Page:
Here's How An Employer Can Stop Harassment...
When it comes to claims of racially-based harassment, companies do not like to respond—even though providing an adequate response to illegal behavior is in their best interest. Instead of squashing the careers of those who would harass a coworker or subordinate, many companies go into denial mode, which they believe offers some form of protection. In other words, if they didn’t know or “believe” that harassment was taking place, companies fool themselves into believing they are not legally liable for any damage that may have occurred to an employee’s career. But, deniability doesn’t automatically hold up under the law.
A company is legally responsible for preventing and stopping harassment from occurring. If you believe you are the victim of harassment (including retaliation and experiencing a hostile work environment), you should document everything that is occurring. You must show proof as to why your company must take action.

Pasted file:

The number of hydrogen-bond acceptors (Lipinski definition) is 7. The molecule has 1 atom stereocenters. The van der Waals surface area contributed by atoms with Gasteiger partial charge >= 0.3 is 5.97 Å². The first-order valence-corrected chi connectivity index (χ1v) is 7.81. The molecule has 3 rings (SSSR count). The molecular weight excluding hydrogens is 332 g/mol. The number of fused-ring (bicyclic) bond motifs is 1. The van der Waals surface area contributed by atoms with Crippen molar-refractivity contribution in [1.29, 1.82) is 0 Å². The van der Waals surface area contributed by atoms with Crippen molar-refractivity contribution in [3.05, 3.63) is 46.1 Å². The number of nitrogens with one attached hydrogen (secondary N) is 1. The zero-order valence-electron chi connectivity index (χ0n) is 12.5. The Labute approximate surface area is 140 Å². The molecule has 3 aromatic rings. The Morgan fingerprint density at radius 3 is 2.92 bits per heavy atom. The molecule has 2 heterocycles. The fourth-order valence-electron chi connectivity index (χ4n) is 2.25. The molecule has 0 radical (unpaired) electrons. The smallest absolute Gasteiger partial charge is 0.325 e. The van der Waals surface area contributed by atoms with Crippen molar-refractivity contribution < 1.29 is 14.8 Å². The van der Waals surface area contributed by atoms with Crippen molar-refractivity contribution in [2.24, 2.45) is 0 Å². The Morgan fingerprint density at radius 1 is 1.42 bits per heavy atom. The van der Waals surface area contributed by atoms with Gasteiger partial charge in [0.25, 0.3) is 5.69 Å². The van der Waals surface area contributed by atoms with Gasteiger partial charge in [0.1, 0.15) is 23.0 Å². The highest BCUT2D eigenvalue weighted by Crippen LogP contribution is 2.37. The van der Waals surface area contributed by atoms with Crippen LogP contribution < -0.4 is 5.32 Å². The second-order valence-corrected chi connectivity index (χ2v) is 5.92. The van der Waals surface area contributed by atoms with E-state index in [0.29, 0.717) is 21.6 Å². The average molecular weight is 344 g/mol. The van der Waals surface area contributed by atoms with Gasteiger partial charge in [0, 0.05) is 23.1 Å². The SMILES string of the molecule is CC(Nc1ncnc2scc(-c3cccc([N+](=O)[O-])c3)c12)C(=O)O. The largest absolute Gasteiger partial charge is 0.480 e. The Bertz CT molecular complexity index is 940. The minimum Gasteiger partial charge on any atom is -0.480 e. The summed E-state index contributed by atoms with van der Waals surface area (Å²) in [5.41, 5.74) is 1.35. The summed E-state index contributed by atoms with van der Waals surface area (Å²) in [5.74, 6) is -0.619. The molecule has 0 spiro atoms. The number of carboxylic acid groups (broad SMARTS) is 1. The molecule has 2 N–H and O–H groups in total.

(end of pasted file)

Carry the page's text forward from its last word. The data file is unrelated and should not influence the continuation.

What can your employer do (or should be doing) to your harasser? Here are some options offered by EEOC regarding harassment in the workplace:
-- oral or writing warnings/reprimands
-- transfer or reassignment
-- salary cut
-- training or counseling of harasser
-- monitoring the harasser to ensure that harassment stops
As you can see there are light and hard-hitting remedies available. It’s your job to know that these options are available to deal with harassment and to suggest some stringent form of punishment is doled out to your abuser. But, you have to prove your case or your company will sleepwalk through your entire ordeal. Document mistreatment, provide the names of witnesses who can verify your accounts and save harassing email and voicemail as proof that your abuser has gone overboard. Then, demand action is taken.
NOTE: Your employer cannot force you to transfer to another department to avoid your harasser. But, you can volunteer to move to another department if it is in the best interest of your career and/or mental health.